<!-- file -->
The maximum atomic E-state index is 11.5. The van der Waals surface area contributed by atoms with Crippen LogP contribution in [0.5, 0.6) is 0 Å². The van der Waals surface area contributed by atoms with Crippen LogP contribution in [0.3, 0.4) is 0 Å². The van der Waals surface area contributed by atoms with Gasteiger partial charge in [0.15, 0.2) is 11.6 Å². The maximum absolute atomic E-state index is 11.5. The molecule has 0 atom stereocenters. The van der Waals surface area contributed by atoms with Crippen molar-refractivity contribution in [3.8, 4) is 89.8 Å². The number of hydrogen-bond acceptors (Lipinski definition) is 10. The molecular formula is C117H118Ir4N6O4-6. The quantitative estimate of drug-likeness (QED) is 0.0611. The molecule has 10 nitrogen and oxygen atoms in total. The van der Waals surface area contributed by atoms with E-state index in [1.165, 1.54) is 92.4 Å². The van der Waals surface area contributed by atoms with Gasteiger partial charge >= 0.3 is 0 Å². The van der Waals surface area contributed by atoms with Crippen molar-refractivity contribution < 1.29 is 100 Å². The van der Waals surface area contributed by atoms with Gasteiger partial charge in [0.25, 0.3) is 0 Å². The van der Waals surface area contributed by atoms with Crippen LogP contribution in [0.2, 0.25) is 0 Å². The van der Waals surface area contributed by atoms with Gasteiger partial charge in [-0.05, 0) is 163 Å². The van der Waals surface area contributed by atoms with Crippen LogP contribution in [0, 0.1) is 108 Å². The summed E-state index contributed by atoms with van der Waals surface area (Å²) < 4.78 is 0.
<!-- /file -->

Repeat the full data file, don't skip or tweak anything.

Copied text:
The maximum atomic E-state index is 11.5. The van der Waals surface area contributed by atoms with Crippen LogP contribution in [0.5, 0.6) is 0 Å². The van der Waals surface area contributed by atoms with Crippen LogP contribution in [0.3, 0.4) is 0 Å². The van der Waals surface area contributed by atoms with Gasteiger partial charge in [0.15, 0.2) is 11.6 Å². The maximum absolute atomic E-state index is 11.5. The molecule has 0 atom stereocenters. The van der Waals surface area contributed by atoms with Crippen molar-refractivity contribution in [3.8, 4) is 89.8 Å². The number of hydrogen-bond acceptors (Lipinski definition) is 10. The molecular formula is C117H118Ir4N6O4-6. The quantitative estimate of drug-likeness (QED) is 0.0611. The molecule has 10 nitrogen and oxygen atoms in total. The van der Waals surface area contributed by atoms with E-state index in [1.165, 1.54) is 92.4 Å². The van der Waals surface area contributed by atoms with Gasteiger partial charge >= 0.3 is 0 Å². The van der Waals surface area contributed by atoms with Crippen molar-refractivity contribution < 1.29 is 100 Å². The van der Waals surface area contributed by atoms with Gasteiger partial charge in [0.25, 0.3) is 0 Å². The van der Waals surface area contributed by atoms with Crippen LogP contribution in [0.2, 0.25) is 0 Å². The van der Waals surface area contributed by atoms with Gasteiger partial charge in [-0.05, 0) is 163 Å². The van der Waals surface area contributed by atoms with Crippen LogP contribution in [0, 0.1) is 108 Å². The summed E-state index contributed by atoms with van der Waals surface area (Å²) < 4.78 is 0.